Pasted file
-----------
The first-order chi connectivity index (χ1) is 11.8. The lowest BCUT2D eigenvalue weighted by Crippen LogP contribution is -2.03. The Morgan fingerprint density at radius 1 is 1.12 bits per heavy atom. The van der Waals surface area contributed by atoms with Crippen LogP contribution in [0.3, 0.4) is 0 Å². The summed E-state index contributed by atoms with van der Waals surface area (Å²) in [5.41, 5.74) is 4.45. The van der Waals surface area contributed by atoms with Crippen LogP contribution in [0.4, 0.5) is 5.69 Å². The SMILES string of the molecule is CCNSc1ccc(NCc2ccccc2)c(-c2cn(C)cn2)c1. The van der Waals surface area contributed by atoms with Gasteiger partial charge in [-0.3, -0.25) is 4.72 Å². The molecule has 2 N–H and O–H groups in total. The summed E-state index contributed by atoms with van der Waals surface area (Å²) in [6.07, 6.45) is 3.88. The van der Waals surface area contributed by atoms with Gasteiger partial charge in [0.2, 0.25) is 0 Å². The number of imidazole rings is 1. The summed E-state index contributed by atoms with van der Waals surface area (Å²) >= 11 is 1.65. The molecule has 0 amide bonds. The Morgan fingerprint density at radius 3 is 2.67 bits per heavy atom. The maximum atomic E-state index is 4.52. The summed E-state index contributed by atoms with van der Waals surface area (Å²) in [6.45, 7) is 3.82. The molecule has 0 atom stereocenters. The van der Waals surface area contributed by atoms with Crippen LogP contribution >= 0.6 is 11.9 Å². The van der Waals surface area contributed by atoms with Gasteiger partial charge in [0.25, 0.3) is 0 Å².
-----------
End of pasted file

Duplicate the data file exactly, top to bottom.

The first-order chi connectivity index (χ1) is 11.8. The lowest BCUT2D eigenvalue weighted by Crippen LogP contribution is -2.03. The Morgan fingerprint density at radius 1 is 1.12 bits per heavy atom. The van der Waals surface area contributed by atoms with Crippen LogP contribution in [0.3, 0.4) is 0 Å². The summed E-state index contributed by atoms with van der Waals surface area (Å²) in [5.41, 5.74) is 4.45. The van der Waals surface area contributed by atoms with Crippen LogP contribution in [0.4, 0.5) is 5.69 Å². The SMILES string of the molecule is CCNSc1ccc(NCc2ccccc2)c(-c2cn(C)cn2)c1. The van der Waals surface area contributed by atoms with Gasteiger partial charge in [-0.3, -0.25) is 4.72 Å². The molecule has 2 N–H and O–H groups in total. The summed E-state index contributed by atoms with van der Waals surface area (Å²) in [6.07, 6.45) is 3.88. The van der Waals surface area contributed by atoms with Gasteiger partial charge in [0.2, 0.25) is 0 Å². The number of imidazole rings is 1. The summed E-state index contributed by atoms with van der Waals surface area (Å²) >= 11 is 1.65. The molecule has 0 amide bonds. The Morgan fingerprint density at radius 3 is 2.67 bits per heavy atom. The maximum atomic E-state index is 4.52. The summed E-state index contributed by atoms with van der Waals surface area (Å²) in [6.45, 7) is 3.82. The molecule has 0 atom stereocenters. The van der Waals surface area contributed by atoms with Crippen LogP contribution >= 0.6 is 11.9 Å². The van der Waals surface area contributed by atoms with Gasteiger partial charge in [0.25, 0.3) is 0 Å².